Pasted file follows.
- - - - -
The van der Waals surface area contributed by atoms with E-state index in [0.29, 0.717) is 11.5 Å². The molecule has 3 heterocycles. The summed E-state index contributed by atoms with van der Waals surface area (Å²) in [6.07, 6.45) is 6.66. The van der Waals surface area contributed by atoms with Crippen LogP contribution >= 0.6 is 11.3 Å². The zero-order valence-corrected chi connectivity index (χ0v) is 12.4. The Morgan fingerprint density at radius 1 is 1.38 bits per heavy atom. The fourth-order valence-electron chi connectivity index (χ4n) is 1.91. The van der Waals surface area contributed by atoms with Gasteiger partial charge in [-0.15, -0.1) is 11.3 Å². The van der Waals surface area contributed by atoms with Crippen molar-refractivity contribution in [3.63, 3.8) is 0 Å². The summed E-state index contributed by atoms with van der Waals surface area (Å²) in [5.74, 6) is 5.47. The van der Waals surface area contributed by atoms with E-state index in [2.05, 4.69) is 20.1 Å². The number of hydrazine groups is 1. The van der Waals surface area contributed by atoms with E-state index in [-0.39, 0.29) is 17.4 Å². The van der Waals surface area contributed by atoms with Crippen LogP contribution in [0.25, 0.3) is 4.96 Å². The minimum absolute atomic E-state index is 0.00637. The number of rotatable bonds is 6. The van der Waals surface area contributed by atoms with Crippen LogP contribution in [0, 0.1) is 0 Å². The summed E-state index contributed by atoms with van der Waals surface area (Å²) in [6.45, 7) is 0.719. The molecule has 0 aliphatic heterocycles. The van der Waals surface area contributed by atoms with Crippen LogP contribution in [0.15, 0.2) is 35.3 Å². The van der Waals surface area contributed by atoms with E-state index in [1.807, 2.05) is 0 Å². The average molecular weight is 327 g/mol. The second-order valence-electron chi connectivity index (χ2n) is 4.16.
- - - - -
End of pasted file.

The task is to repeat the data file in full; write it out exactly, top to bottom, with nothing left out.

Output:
The van der Waals surface area contributed by atoms with E-state index in [0.29, 0.717) is 11.5 Å². The molecule has 3 heterocycles. The summed E-state index contributed by atoms with van der Waals surface area (Å²) in [6.07, 6.45) is 6.66. The van der Waals surface area contributed by atoms with Crippen LogP contribution >= 0.6 is 11.3 Å². The zero-order valence-corrected chi connectivity index (χ0v) is 12.4. The Morgan fingerprint density at radius 1 is 1.38 bits per heavy atom. The fourth-order valence-electron chi connectivity index (χ4n) is 1.91. The van der Waals surface area contributed by atoms with Gasteiger partial charge in [-0.15, -0.1) is 11.3 Å². The van der Waals surface area contributed by atoms with Crippen molar-refractivity contribution in [3.63, 3.8) is 0 Å². The summed E-state index contributed by atoms with van der Waals surface area (Å²) in [5.74, 6) is 5.47. The van der Waals surface area contributed by atoms with E-state index in [2.05, 4.69) is 20.1 Å². The number of hydrazine groups is 1. The van der Waals surface area contributed by atoms with E-state index in [-0.39, 0.29) is 17.4 Å². The van der Waals surface area contributed by atoms with Crippen LogP contribution in [0.25, 0.3) is 4.96 Å². The minimum absolute atomic E-state index is 0.00637. The number of rotatable bonds is 6. The van der Waals surface area contributed by atoms with Crippen LogP contribution in [0, 0.1) is 0 Å². The summed E-state index contributed by atoms with van der Waals surface area (Å²) in [6.45, 7) is 0.719. The molecule has 0 aliphatic heterocycles. The van der Waals surface area contributed by atoms with Crippen LogP contribution in [0.15, 0.2) is 35.3 Å². The van der Waals surface area contributed by atoms with E-state index in [1.807, 2.05) is 0 Å². The average molecular weight is 327 g/mol. The second-order valence-electron chi connectivity index (χ2n) is 4.16.